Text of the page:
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The agentless software can be deployed as stand-alone software for data protection or application availability in small environments, or integrated with the agent-based IBM Spectrum Protect Tivoli Storage Manager — for physical and cloud data protection.
It also supports the agent-based IBM Spectrum Protect for data protection in physical and cloud environments.
IBM Spectrum Protect Plus will enter beta in September, with general availability planned for later in 2017.
IBM previously had a similar product for virtual environments. Tivoli Storage Manager for virtual environments was the company’s first attempt at backup and restores in virtual environments that leveraged the VMware vStorage API for Data Protection (VADP).
“Protect Plus still uses VADP, but it also uses blockchain technology. It’s written so much more efficiently,” said Randy Kerns, senior strategist and analyst at IT consultant firm Evaluator Group.
Backup and recovery for VMware vSphere and Microsoft Hyper-V
The IBM Spectrum Protect Plus server provides block-level incremental forever backup for vSphere and Hyper-V. Backups are stored as read and write snapshots, and the storage can be tiered to disk, tape and the cloud. Instant restores are available in a repository for multipurpose data access for testing, DevOps, reporting, analytics and other operations.
The product provides global search and restore so that administrators across the organization can do text searches across all VMware vSphere and Microsoft Hyper-V virtual machines (VMs). IBM claims Spectrum Protect Plus can install in less than 15 minutes and be configured in an hour.
Customers can deploy storage service-level agreements via the centralized policy management for consistent data protection practices across VMs. IBM Spectrum Protect Plus also works with virtual machine APIs to create application- or crash-consistent data copies. It also performs block-level incremental forever backups and immutable backup snapshots, using any storage as a backup target.
“The Google-like search can be done not just by timeline but by text search,” said Doug O’Flaherty, program director for IBM’s Spectrum marketing. “This is a brand new product by the development team for backup and management in virtual machines. It’s designated for simple installation and simple ease of use.”
Evaluator Group’s Kerns said now administrators can directly mount snapshots and bring up VMs for instant restores. In previous IBM Spectrum Protect versions, administrators had to restore the data first and then bring up the VMs.
“When you get the Spectrum Protect suite, you can also leverage more advanced features like tiering to the cloud and tiering to tape,” Kerns said. “And the unique thing about the file-level search is you can do it across all VMs, whether it’s VMware or Hyper-V.”
SAN DIEGO — As more IT pros realize that EMM doesn’t completely protect mobile data, they’re taking a closer look at mobile threat defense tools.
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Enterprise mobility management (EMM) allows IT to enforce security policies and control what users do on their devices. But attacks on mobile operating systems and devices are becoming more common as hackers identify vulnerabilities, and organizations need clear insight into these threats and their potential effects. Mobile threat defense tools can help with that piece of the security puzzle, said analysts and attendees here at the Gartner Catalyst conference.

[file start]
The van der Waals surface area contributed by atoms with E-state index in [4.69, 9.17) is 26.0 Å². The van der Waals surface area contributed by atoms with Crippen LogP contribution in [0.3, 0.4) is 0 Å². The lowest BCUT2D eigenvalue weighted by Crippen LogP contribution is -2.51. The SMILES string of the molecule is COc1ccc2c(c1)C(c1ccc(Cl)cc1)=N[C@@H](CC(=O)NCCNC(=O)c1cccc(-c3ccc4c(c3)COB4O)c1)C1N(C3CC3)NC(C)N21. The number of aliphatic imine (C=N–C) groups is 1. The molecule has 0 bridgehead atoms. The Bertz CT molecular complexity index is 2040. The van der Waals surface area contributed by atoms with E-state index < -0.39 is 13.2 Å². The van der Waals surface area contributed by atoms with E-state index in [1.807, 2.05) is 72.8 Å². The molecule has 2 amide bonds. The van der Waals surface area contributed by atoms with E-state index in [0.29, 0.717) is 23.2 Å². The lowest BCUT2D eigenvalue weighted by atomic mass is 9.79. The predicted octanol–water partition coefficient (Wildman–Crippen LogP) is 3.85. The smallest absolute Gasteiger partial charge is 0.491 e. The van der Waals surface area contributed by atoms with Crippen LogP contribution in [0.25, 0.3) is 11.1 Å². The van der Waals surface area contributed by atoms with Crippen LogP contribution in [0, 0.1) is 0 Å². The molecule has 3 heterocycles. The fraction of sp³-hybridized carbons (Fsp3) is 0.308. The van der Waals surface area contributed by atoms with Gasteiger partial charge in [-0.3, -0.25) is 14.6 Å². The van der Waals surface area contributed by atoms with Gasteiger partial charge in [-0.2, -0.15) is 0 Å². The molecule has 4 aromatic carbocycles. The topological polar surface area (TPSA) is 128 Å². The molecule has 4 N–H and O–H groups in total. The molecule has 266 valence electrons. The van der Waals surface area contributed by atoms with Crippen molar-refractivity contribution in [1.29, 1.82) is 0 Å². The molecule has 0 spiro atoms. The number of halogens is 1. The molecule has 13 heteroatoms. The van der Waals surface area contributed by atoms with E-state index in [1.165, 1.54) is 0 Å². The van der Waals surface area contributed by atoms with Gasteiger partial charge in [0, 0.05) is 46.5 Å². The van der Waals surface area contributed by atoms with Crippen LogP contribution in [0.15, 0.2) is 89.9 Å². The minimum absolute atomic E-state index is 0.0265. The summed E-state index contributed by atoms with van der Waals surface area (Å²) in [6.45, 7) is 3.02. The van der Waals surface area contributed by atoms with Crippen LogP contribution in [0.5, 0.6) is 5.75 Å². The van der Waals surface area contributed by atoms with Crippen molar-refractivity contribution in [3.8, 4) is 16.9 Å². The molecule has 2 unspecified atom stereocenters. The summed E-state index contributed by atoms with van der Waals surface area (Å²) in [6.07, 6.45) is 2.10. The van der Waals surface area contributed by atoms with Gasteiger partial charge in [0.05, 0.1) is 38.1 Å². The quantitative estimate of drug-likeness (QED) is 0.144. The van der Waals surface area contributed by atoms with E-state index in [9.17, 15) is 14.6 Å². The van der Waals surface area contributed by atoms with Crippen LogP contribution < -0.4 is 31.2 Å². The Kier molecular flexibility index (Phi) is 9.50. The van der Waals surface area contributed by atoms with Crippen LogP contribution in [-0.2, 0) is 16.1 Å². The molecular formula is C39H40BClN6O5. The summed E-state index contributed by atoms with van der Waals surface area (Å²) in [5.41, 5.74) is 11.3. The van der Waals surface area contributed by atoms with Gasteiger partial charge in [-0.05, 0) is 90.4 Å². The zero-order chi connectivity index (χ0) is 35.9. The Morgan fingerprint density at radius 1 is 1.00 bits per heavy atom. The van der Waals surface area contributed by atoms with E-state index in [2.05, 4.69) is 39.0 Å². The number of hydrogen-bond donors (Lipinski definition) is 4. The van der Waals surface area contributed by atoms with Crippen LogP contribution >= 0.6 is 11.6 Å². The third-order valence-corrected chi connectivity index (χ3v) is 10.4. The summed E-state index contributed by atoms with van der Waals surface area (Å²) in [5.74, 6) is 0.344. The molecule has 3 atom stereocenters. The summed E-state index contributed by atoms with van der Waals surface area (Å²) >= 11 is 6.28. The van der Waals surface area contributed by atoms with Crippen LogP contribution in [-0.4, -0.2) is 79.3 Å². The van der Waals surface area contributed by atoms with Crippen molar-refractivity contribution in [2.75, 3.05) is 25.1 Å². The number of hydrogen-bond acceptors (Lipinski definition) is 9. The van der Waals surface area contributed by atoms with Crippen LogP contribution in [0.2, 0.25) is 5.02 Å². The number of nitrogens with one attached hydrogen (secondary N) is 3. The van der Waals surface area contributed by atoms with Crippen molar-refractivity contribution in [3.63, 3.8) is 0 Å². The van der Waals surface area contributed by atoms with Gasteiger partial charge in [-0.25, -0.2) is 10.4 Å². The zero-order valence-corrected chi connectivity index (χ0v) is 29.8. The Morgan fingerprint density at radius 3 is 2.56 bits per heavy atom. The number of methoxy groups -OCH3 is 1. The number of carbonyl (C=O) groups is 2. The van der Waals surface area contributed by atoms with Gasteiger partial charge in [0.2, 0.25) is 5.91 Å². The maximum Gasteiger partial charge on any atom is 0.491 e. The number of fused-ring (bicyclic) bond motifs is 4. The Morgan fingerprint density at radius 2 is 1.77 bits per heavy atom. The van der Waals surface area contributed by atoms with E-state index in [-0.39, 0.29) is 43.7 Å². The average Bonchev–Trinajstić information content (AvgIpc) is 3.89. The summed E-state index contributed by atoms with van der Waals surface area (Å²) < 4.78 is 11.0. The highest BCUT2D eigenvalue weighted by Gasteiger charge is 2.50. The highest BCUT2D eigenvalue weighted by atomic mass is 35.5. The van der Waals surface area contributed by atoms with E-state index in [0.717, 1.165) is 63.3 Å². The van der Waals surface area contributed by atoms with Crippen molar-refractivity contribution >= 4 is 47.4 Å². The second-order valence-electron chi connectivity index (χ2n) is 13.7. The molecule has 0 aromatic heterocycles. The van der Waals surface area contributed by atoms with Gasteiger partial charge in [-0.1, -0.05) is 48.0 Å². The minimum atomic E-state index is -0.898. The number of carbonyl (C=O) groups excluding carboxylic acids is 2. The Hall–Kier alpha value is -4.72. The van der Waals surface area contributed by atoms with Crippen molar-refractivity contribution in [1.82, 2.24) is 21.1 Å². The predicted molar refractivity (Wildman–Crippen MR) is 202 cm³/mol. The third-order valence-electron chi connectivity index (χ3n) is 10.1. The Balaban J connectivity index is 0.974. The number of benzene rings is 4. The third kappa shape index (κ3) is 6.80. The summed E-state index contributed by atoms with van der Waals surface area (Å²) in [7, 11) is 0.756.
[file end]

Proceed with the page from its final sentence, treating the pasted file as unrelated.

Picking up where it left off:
“EMM is more of just the management; it’s just pushing a policy to the phone,” said Seth Wiese, an IT security administrator at Kuraray America, a chemicals manufacturer in Houston.
Mobile threat defense tools supplement EMM by continuously monitoring devices for malicious apps and other risks, and by providing analytics around app and network usage to prevent cyberattacks. Kuraray uses VMware AirWatch for EMM and wants to adopt this technology to get more monitoring capabilities and predictive analytics about its devices, Wiese said.
But for organizations just starting out with mobility, it can be a challenge to convince higher-ups that IT requires more than just EMM for security.
“That comes down to dollars and sense,” said the director of enterprise solutions at a banking and investment firm, who requested anonymity because he is not authorized to speak publicly. “And how do you assign a cost value to data being lost?”
The bank uses Microsoft Intune to manage around 750 corporate-owned mobile devices, but there is definitely a need to supplement that software with mobile threat defense, the director said.
Mobile threat defense market heats up
Traditional security vendors are acquiring mobile threat defense startups to integrate this technology into their larger product offerings; see Symantec’s acquisition of Skycure last month.
Other vendors in the market include Appthority, Check Point and Zimperium. All of these offerings have different capabilities for analyzing devices, apps and operating systems to identify risks, and many use machine learning to detect patterns in user and app behavior and predict future threats.